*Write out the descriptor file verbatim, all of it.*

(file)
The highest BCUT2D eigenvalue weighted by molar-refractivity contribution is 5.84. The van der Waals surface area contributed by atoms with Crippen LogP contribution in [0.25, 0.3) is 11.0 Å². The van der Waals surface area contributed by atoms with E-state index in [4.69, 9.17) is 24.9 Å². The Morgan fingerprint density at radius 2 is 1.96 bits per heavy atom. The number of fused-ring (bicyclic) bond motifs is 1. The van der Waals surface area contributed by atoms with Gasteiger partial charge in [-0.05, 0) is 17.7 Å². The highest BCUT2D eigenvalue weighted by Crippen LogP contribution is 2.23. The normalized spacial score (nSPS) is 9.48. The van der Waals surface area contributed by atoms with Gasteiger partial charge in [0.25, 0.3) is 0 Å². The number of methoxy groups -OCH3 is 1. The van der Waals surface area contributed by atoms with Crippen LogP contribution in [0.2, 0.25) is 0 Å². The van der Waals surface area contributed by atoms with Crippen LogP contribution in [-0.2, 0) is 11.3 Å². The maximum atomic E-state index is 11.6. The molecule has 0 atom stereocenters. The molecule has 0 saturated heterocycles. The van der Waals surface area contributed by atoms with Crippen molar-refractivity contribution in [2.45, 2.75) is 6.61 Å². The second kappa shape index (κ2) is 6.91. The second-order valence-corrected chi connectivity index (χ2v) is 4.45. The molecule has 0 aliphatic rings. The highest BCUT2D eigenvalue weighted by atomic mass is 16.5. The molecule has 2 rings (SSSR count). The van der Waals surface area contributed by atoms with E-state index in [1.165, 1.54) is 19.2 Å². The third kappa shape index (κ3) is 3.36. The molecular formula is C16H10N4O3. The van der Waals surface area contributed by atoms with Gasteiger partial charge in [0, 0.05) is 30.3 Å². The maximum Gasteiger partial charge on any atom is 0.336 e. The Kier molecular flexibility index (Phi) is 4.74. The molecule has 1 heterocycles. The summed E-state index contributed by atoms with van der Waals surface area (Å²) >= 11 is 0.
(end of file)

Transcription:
The highest BCUT2D eigenvalue weighted by molar-refractivity contribution is 5.84. The van der Waals surface area contributed by atoms with Crippen LogP contribution in [0.25, 0.3) is 11.0 Å². The van der Waals surface area contributed by atoms with E-state index in [4.69, 9.17) is 24.9 Å². The Morgan fingerprint density at radius 2 is 1.96 bits per heavy atom. The number of fused-ring (bicyclic) bond motifs is 1. The van der Waals surface area contributed by atoms with Gasteiger partial charge in [-0.05, 0) is 17.7 Å². The highest BCUT2D eigenvalue weighted by Crippen LogP contribution is 2.23. The normalized spacial score (nSPS) is 9.48. The van der Waals surface area contributed by atoms with Gasteiger partial charge in [0.25, 0.3) is 0 Å². The number of methoxy groups -OCH3 is 1. The van der Waals surface area contributed by atoms with Crippen LogP contribution in [0.2, 0.25) is 0 Å². The van der Waals surface area contributed by atoms with Crippen LogP contribution in [-0.2, 0) is 11.3 Å². The maximum atomic E-state index is 11.6. The molecule has 0 atom stereocenters. The molecule has 0 saturated heterocycles. The van der Waals surface area contributed by atoms with Crippen molar-refractivity contribution in [2.45, 2.75) is 6.61 Å². The second kappa shape index (κ2) is 6.91. The second-order valence-corrected chi connectivity index (χ2v) is 4.45. The molecule has 0 aliphatic rings. The highest BCUT2D eigenvalue weighted by atomic mass is 16.5. The molecule has 2 rings (SSSR count). The van der Waals surface area contributed by atoms with E-state index in [1.165, 1.54) is 19.2 Å². The third kappa shape index (κ3) is 3.36. The molecular formula is C16H10N4O3. The van der Waals surface area contributed by atoms with Gasteiger partial charge in [0, 0.05) is 30.3 Å². The maximum Gasteiger partial charge on any atom is 0.336 e. The Kier molecular flexibility index (Phi) is 4.74. The molecule has 1 heterocycles. The summed E-state index contributed by atoms with van der Waals surface area (Å²) >= 11 is 0.